The Positives of Being Ignored by a Loved One

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People want what they can’t have.

The idea that somehow not getting what you want while being fed the possibility of success has been ingrained in me since I was young. Being a female, we hear things like, “play hard to get” “don’t respond too quickly to his messages” “be unavailable.”  Women are socialized to believe that men “love the chase” and get bored easily. That it is our responsibility to keep things exciting for them or they will lose interest. For the longest time, I was duped by this belief and thought that it was a one way-street, until my late twenties when I realized I had much to learn.

I had been a serial monogamist for majority of my adult life. I feared being alone and equated my worth to being validated by a man. I tended to put relationships on fast forward as well. I had lived with quite a few men after only knowing them for a few months. Not surprisingly, most ended disastrously. But I was too scared to be alone, for fear of being lonely and validating my insecurity that I wasn’t good enough.  When I turned twenty-nine, I decided to end the cycle by consciously being single. Then a few months after my thirtieth birthday, I met a man that would change my perspective of what a relationship is supposed to look like.

He was my age and was my opposite as far as his childhood experiences and financial background. But there was something about him that I couldn’t walk away from. Our difference in helped us to experience growth and new perspectives.  But it was our common, core, qualities that I found comforting such as articulate, intelligent, attractive and much more. We started dating a few weeks after we met and in my usual way, the relationship was on full throttle. We saw each other almost every day, talked constantly, which resulted in us fighting horribly. We fought not because we disliked each other; on the contrary, we fought because we liked each other too much. We were suffocating one another. To regain balance, we broke up every so often only to get back together.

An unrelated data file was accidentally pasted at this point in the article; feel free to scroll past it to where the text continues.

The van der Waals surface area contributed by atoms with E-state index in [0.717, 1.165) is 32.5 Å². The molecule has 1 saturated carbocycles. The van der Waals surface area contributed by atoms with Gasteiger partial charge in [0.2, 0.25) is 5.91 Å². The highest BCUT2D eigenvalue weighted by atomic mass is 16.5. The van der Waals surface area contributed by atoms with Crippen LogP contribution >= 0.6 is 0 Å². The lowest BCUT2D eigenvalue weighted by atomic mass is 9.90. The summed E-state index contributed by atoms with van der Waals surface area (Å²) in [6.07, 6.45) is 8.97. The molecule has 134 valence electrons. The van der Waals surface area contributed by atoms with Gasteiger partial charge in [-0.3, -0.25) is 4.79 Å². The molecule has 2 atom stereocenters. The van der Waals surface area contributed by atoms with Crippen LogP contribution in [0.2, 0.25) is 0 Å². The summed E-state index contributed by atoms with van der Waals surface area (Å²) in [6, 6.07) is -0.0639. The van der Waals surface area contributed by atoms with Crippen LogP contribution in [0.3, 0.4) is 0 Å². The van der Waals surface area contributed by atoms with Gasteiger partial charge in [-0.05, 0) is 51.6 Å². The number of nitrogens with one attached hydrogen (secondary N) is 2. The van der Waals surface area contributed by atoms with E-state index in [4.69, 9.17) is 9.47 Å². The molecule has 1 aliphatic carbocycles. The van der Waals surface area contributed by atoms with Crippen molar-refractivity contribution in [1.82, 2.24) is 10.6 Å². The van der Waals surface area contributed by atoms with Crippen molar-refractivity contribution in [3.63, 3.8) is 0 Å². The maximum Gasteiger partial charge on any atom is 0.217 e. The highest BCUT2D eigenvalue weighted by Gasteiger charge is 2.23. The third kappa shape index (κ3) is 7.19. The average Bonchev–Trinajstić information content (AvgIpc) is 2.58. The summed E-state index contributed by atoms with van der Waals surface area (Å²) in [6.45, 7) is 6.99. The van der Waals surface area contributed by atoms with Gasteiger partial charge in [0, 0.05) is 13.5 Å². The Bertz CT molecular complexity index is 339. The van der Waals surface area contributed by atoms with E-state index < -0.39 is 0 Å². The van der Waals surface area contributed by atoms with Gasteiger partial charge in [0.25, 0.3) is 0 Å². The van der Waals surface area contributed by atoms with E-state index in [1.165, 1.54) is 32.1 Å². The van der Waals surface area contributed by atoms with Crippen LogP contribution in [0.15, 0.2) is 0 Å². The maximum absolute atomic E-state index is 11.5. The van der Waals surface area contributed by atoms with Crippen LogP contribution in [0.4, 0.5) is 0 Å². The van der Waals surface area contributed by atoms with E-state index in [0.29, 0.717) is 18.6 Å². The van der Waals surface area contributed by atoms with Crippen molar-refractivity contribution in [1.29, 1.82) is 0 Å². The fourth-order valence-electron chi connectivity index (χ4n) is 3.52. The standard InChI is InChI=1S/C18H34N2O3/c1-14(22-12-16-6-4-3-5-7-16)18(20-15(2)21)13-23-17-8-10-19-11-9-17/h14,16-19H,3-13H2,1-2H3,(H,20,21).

Eventually, we realized that we function better when we see less of each other. Over five years, our time spent together fluctuated. We began with seeing each other once or twice a week, which stretched to once a month. Later, once a month became periods where we didn’t communicate for several weeks at a time. It was the many times apart that I gained new perspectives.  It was the space between that helped me to learn the following:

  1. The chase goes both ways.

It’s not just men who enjoy the “chase.” I too enjoy the thrill and pleasure of ambiguity. I like not knowing where he is at all times. I like that he isn’t available every time that I call. It keeps me wondering and the relationship new.

  1. Fresh and exciting

Even after five years, I still get butterflies when I see him because I don’t take it for granted. I appreciate the time spent that much more knowing that it’s not going to happen again for at least a few days.  Because we don’t have a schedule, I cherish the moments shared.

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Asiatu Lawoyin has always had a gift of “reading” people. As a child, her family speculated she would become a social worker. But it was her creativity and unorthodox thinking that lead to her becoming an intuitive Life Coach. Her coaching is founded on the belief that all blockages are extensions of flawed perspective and broken relationships. It is her close connection with her bi-polar brother that sparked her passion for mental health advocacy. She believes that destigmatizing mental illness is the much needed first step to helping those that struggle. She is dedicated to helping others through her coaching and writing. She currently resides in Maryland, where she was born and raised. She lives minutes from both her parents and sister. All of whom are close to the hospital where her brother is currently living.
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